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Adi is a social business blogger and community manager that writes for sites such as Social Business News and Social Media Today. Away from the computer he enjoys cycling, particularly in the Alpes. Adi is a DZone Zone Leader and has posted 1235 posts at DZone. You can read more from them at their website. View Full User Profile

I predict a riot

03.09.2014
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Just as there are numerous organisations proclaiming to be able to predict how or when content will go viral, there appear to be an equal number of academics who believe they can predict the movement of masses of people.

Researchers from MIT for instance believe they can use Twitter to predict crowd behaviours.  They analysed tweets made about the 2013 coup in Egypt, and believe they could have predicted the unrest days in advance, purely by crunching the tweets.

They believe it is as simple as highlighting the tweets that signal the potential for unrest, such as public signals of intent or attempts to coordinate behaviour online.  It should be as simple as plucking out these event related tweets and determining any trends associated with them.

“The gathering of crowds into a single action can often be seen through trends appearing in this data far in advance,” the researcher says.

Now, of course, such analysis stands accused of simply being wise after the event, and few of these predictive tools have ever managed to actually predict things that have yet to happen.  The validity of the data mined via social media must make attributing tweets to a future course of action fraught with difficulty.  Not to mention the inherent sample bias of predicting actions based purely on those active on social media.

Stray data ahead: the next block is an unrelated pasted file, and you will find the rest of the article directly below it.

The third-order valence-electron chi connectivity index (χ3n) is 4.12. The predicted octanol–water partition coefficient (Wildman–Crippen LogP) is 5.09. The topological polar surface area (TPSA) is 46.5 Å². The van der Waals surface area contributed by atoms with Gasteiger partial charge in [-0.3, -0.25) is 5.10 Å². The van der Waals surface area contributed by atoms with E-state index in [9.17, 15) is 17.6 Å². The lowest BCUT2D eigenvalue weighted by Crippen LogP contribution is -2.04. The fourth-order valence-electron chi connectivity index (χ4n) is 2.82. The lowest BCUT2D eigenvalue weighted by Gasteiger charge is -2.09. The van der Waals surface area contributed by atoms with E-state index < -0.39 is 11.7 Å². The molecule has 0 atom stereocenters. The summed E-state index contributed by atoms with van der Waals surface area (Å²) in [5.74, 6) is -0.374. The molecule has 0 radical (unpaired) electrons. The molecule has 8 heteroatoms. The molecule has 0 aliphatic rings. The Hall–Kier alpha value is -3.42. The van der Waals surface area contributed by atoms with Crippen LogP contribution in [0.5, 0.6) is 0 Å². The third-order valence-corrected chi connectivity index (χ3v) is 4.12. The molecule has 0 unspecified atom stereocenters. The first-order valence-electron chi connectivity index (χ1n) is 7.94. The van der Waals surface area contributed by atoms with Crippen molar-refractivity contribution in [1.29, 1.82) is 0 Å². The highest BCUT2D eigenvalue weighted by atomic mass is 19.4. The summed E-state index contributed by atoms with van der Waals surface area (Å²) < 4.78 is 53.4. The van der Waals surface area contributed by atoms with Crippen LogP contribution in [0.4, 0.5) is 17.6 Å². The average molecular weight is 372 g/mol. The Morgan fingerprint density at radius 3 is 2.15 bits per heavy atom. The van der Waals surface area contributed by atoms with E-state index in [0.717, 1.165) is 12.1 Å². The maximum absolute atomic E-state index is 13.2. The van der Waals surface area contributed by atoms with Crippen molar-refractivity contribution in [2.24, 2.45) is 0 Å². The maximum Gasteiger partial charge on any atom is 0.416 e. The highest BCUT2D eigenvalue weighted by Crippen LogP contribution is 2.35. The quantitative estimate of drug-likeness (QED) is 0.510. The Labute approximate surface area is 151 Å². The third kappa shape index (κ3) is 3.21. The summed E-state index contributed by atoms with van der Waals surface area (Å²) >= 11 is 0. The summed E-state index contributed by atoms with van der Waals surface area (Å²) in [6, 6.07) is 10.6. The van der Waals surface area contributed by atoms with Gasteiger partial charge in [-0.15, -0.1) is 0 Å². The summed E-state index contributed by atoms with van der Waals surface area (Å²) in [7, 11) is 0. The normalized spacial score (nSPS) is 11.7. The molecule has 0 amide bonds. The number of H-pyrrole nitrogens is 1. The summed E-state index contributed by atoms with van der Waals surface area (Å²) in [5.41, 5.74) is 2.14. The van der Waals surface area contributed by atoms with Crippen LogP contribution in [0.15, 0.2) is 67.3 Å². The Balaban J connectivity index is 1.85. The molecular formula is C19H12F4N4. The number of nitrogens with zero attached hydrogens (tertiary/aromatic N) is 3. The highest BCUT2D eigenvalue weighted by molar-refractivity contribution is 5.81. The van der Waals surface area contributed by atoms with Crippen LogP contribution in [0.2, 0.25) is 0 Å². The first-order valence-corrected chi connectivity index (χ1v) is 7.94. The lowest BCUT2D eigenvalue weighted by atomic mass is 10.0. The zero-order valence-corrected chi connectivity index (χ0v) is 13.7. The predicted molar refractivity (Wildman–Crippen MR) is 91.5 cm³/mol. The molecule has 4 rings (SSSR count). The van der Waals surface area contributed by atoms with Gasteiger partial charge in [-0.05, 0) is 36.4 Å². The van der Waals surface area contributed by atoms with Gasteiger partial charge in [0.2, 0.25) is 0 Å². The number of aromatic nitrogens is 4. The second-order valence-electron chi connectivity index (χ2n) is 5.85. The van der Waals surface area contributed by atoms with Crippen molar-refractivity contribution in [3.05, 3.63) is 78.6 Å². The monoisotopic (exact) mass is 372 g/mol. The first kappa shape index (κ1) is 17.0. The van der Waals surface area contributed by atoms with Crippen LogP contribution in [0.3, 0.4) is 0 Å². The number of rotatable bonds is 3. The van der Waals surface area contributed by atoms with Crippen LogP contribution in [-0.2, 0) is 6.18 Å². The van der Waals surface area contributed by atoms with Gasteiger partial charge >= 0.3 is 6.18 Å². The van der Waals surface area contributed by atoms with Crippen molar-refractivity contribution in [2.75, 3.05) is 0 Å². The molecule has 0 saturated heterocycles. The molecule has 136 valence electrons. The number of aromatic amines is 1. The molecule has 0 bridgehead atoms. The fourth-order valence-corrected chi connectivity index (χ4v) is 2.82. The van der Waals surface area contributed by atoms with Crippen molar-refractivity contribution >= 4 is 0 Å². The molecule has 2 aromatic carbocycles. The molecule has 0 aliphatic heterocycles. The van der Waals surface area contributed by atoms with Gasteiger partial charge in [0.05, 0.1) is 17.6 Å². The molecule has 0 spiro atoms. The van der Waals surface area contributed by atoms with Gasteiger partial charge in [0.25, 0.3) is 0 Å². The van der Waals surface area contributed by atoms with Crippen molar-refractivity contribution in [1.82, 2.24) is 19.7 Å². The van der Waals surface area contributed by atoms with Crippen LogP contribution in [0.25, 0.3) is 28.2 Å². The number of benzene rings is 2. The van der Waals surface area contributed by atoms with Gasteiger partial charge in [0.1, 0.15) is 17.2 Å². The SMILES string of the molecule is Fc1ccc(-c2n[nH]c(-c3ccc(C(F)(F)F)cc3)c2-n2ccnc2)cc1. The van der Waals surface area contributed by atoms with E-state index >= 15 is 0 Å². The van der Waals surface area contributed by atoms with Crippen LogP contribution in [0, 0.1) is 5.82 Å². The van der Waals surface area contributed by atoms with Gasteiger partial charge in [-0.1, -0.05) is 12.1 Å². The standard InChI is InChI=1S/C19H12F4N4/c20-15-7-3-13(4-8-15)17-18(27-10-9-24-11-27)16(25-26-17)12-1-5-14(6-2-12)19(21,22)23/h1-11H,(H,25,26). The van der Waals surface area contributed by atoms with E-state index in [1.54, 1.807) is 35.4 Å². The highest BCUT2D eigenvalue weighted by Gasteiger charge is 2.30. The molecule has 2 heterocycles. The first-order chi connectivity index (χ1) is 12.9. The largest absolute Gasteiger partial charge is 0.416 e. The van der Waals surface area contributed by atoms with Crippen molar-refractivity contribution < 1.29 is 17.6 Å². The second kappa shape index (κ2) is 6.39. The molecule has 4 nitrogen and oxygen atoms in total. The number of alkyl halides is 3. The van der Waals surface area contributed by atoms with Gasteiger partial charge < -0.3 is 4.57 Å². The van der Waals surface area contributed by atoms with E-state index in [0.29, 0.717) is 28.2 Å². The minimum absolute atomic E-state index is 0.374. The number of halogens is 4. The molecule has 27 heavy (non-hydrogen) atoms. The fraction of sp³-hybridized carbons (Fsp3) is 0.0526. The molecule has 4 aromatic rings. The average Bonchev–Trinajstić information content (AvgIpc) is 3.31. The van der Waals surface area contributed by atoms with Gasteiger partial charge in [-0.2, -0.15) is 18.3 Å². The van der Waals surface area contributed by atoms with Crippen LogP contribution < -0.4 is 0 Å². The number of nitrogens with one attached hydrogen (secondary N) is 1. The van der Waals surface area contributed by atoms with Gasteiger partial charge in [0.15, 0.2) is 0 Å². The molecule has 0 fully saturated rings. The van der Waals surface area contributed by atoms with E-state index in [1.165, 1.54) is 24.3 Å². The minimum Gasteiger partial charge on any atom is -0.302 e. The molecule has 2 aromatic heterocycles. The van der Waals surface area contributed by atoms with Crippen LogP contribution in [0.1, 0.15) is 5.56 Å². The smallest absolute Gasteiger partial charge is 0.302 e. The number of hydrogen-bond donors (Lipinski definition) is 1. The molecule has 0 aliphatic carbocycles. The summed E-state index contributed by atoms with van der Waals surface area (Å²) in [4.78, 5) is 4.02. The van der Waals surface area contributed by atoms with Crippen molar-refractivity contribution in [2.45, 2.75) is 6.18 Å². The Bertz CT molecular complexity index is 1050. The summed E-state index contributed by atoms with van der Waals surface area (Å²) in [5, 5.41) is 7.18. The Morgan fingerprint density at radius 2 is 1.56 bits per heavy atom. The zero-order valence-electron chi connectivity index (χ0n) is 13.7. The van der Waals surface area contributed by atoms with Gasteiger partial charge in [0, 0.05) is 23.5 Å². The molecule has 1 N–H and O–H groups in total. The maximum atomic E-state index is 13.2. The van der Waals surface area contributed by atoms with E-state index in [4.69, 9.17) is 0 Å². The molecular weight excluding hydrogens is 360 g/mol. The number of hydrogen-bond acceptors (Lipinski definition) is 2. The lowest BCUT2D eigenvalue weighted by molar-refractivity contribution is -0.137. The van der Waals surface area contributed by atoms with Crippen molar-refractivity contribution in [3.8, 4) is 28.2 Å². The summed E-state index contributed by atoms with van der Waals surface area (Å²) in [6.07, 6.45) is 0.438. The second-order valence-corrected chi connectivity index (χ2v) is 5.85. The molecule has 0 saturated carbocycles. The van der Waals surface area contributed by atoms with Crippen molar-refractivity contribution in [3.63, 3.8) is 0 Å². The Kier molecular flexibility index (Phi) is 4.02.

An example of the challenges faced comes from Duke University’s Ward Lab, who make semiannual predictions about world events.  Their effort in July of last year saw a mixed bag of results.  For instance, there was no mention of the current unrest in Ukraine.

The staff from the lab are mindful to point out that their predictions are designed more to test theories than gaze into the crystal ball.

“It’s a success only if it doesn’t come at the cost of predicting a lot of incidents that don’t occur,” says Michael D. Ward, the lab’s founder and chief investigator, who also runs the blog Predictive Heuristics. “But it suggests that we might be on the right track.”

Of course, this isn’t the only way to gain geopolitical insights.  WikiStrat is a consultancy that crowdsources geopolitical insight and expertise from its pool of experts.  This approach is more akin to the prediction markets that have been blossoming around the world.  SciCast for instance are a recent entry into this field, offering a range of science and technology related predictions, whilst CrowdMed offer a similar service for medical diagnosis.

I suspect this kind of approach is much more likely to yield results than scouring Twitter for glimpses of the future.

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